Motility of the Pathogen and Intestinal Immunity of the Host in Experimental Cholera
Previous studies from our laboratory have shown that motility is an important virulence factor for V. cholerae. Guentzel and Berry (1) observed that fully toxigenic and prototrophic, non-motile mutants were less able to cause disease following oral challenge in suckling mice than wild type parental strains. Moreover, motile organisms penetrated in larger numbers into intervillous spaces and crypts of Lieberkuhn than did nonmotile strains (2). Nonmotile strains were also less virulent for adult mice infected intraperitoneally with the organisms suspended in hog gastric mucin than parental strains (3). In studies of isolated ileal loops of adult rabbits Williams et al. (4) observed that motile vibrios penetrated into the crypts of Lieberkuhn more readily than did nonmotile strains.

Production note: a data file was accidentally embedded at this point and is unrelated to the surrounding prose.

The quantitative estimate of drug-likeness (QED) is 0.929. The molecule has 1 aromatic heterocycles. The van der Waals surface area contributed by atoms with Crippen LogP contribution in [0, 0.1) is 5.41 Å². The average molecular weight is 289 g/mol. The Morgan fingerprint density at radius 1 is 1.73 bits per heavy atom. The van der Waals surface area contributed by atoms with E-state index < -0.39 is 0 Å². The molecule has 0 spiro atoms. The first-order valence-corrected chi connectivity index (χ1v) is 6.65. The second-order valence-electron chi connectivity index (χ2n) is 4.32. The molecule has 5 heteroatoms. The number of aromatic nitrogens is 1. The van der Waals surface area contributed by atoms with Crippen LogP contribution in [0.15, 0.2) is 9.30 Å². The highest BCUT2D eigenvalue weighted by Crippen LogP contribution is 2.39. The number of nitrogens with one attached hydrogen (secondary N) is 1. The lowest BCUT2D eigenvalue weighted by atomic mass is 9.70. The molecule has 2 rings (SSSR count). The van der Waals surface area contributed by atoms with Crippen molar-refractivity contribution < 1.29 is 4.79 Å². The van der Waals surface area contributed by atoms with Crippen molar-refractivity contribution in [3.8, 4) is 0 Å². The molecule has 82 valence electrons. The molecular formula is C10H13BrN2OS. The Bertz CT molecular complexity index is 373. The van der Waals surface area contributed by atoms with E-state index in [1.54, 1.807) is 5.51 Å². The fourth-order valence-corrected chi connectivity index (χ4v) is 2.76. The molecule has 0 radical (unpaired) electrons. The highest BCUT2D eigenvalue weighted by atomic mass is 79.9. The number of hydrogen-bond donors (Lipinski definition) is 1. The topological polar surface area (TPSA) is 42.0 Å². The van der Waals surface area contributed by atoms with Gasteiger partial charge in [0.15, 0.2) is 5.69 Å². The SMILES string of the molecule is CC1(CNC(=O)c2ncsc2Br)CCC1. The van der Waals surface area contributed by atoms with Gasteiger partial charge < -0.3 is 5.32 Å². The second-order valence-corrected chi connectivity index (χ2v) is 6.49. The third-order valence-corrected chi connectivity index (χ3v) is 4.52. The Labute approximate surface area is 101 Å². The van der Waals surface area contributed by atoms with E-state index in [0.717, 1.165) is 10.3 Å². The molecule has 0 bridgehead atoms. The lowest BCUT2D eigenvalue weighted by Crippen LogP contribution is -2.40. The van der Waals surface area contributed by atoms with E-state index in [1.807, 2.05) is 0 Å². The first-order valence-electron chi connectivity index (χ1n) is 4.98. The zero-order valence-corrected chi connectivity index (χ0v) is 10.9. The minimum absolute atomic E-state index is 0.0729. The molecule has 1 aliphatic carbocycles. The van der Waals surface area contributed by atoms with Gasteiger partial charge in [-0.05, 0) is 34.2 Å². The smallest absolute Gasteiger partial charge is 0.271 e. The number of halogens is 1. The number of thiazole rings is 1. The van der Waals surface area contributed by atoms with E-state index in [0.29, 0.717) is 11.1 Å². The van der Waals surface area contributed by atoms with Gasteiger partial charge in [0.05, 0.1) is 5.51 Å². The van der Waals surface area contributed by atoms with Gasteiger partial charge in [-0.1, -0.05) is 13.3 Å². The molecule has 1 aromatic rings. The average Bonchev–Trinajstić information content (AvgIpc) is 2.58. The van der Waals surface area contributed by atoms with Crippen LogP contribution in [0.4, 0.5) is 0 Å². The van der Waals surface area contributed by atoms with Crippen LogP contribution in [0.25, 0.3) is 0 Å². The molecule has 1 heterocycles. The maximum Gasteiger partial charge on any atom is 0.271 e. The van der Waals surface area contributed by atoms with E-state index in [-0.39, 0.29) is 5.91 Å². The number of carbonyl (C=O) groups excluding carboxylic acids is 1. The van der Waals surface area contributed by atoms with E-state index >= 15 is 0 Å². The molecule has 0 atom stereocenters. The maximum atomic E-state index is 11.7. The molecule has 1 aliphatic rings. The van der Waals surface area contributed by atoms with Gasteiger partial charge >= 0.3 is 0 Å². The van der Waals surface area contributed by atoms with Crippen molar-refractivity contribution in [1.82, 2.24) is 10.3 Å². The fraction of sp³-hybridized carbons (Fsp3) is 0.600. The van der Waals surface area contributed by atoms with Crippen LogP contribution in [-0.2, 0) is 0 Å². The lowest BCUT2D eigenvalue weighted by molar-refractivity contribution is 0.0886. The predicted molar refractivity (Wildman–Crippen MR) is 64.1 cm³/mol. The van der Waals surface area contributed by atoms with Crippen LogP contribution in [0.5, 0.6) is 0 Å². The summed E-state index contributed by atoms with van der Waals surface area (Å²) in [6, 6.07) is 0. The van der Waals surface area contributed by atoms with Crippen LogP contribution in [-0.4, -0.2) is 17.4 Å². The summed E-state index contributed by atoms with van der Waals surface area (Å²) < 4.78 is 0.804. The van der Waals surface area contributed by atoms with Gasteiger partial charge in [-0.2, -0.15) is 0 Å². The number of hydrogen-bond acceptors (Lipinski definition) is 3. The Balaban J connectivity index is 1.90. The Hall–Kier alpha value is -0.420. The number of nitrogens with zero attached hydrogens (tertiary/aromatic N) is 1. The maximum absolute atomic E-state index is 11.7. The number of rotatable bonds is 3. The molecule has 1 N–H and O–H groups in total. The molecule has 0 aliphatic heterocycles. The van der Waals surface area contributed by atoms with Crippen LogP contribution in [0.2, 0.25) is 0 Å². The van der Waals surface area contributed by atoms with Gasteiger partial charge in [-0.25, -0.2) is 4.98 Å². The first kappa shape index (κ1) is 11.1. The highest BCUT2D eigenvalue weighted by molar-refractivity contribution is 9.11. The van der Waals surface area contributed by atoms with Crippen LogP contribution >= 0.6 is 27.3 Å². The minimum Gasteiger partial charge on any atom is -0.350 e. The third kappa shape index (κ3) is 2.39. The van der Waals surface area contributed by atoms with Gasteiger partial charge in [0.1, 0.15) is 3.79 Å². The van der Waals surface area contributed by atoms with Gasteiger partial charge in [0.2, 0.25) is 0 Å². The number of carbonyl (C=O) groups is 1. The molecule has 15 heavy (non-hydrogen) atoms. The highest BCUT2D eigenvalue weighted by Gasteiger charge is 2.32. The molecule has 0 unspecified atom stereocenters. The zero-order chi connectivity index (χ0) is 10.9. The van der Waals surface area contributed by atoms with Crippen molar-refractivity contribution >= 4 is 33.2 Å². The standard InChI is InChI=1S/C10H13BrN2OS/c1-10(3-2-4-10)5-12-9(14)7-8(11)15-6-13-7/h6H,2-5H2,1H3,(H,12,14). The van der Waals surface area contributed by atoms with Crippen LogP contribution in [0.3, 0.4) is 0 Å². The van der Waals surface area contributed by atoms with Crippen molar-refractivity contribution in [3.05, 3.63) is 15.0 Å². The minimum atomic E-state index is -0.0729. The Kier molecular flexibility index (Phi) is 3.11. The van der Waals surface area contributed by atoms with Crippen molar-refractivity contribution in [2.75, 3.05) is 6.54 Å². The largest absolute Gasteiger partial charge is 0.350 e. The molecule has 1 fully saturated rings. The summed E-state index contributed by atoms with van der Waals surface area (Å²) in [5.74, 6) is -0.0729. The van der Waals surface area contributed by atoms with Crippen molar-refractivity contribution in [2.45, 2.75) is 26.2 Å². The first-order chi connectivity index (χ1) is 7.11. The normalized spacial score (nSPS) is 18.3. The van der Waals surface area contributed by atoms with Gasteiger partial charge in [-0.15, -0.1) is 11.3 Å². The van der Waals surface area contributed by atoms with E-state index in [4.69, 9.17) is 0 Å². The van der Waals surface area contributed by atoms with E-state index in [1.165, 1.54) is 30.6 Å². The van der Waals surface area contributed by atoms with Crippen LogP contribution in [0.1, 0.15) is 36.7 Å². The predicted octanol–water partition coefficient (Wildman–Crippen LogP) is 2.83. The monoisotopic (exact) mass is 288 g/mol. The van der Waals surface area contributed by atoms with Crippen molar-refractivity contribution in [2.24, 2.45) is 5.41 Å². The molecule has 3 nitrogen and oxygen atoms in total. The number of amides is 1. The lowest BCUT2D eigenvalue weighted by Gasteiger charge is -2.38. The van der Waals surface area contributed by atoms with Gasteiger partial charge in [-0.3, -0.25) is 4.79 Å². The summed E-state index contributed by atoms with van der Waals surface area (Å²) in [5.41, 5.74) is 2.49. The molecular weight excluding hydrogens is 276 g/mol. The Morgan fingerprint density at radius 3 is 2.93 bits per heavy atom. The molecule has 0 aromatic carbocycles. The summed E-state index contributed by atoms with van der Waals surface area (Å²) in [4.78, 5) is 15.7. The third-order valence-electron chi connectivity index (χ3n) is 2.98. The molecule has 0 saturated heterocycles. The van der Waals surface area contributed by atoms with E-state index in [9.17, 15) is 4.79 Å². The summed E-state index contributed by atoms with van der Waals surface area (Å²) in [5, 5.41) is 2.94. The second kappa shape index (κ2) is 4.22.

KeywordsWild Type Strain Adult Rabbit Ileal Loop Passive Protection Suckling Mouse
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- 4.Williams, H. R., Jr., Verwey, W. F., Schrank, G. D. and Hurry, E. K., in Symposium on Cholera, U.S.-Japan Cooperative Medical Science Program, p. 161, 1973.Google Scholar